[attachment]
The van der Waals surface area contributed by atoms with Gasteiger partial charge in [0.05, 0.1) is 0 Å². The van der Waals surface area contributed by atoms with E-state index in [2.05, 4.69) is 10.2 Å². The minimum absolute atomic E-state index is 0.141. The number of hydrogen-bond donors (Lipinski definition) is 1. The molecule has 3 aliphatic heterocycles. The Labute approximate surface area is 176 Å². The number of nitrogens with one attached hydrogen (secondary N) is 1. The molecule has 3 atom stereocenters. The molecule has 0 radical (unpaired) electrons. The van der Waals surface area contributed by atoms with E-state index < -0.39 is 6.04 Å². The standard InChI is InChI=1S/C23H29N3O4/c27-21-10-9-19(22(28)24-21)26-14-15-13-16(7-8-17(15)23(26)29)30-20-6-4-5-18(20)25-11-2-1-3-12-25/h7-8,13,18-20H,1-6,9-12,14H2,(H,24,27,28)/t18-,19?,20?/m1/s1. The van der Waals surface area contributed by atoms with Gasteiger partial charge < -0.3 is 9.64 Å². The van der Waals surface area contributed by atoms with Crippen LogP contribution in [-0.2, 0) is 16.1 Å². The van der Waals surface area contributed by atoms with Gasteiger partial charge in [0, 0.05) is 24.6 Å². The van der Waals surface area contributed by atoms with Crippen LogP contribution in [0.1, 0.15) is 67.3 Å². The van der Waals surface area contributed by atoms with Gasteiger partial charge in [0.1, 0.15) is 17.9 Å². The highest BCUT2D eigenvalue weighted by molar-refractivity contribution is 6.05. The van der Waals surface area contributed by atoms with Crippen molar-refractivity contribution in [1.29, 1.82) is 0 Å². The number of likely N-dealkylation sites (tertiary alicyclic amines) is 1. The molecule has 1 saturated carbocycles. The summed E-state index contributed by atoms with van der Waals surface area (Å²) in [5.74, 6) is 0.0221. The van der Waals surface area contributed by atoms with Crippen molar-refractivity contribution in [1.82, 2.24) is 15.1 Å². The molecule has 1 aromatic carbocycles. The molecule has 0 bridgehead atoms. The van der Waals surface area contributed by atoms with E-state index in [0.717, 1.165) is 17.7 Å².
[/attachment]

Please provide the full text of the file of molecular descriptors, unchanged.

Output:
The van der Waals surface area contributed by atoms with Gasteiger partial charge in [0.05, 0.1) is 0 Å². The van der Waals surface area contributed by atoms with E-state index in [2.05, 4.69) is 10.2 Å². The minimum absolute atomic E-state index is 0.141. The number of hydrogen-bond donors (Lipinski definition) is 1. The molecule has 3 aliphatic heterocycles. The Labute approximate surface area is 176 Å². The number of nitrogens with one attached hydrogen (secondary N) is 1. The molecule has 3 atom stereocenters. The molecule has 0 radical (unpaired) electrons. The van der Waals surface area contributed by atoms with E-state index < -0.39 is 6.04 Å². The standard InChI is InChI=1S/C23H29N3O4/c27-21-10-9-19(22(28)24-21)26-14-15-13-16(7-8-17(15)23(26)29)30-20-6-4-5-18(20)25-11-2-1-3-12-25/h7-8,13,18-20H,1-6,9-12,14H2,(H,24,27,28)/t18-,19?,20?/m1/s1. The van der Waals surface area contributed by atoms with Gasteiger partial charge < -0.3 is 9.64 Å². The van der Waals surface area contributed by atoms with Crippen LogP contribution in [-0.2, 0) is 16.1 Å². The van der Waals surface area contributed by atoms with Gasteiger partial charge in [0, 0.05) is 24.6 Å². The van der Waals surface area contributed by atoms with Crippen LogP contribution in [0.1, 0.15) is 67.3 Å². The van der Waals surface area contributed by atoms with Gasteiger partial charge in [0.1, 0.15) is 17.9 Å². The highest BCUT2D eigenvalue weighted by molar-refractivity contribution is 6.05. The van der Waals surface area contributed by atoms with Crippen molar-refractivity contribution in [1.29, 1.82) is 0 Å². The number of likely N-dealkylation sites (tertiary alicyclic amines) is 1. The molecule has 1 saturated carbocycles. The summed E-state index contributed by atoms with van der Waals surface area (Å²) in [5.74, 6) is 0.0221. The van der Waals surface area contributed by atoms with Crippen molar-refractivity contribution in [1.82, 2.24) is 15.1 Å². The molecule has 1 aromatic carbocycles. The molecule has 0 bridgehead atoms. The van der Waals surface area contributed by atoms with E-state index in [0.717, 1.165) is 17.7 Å².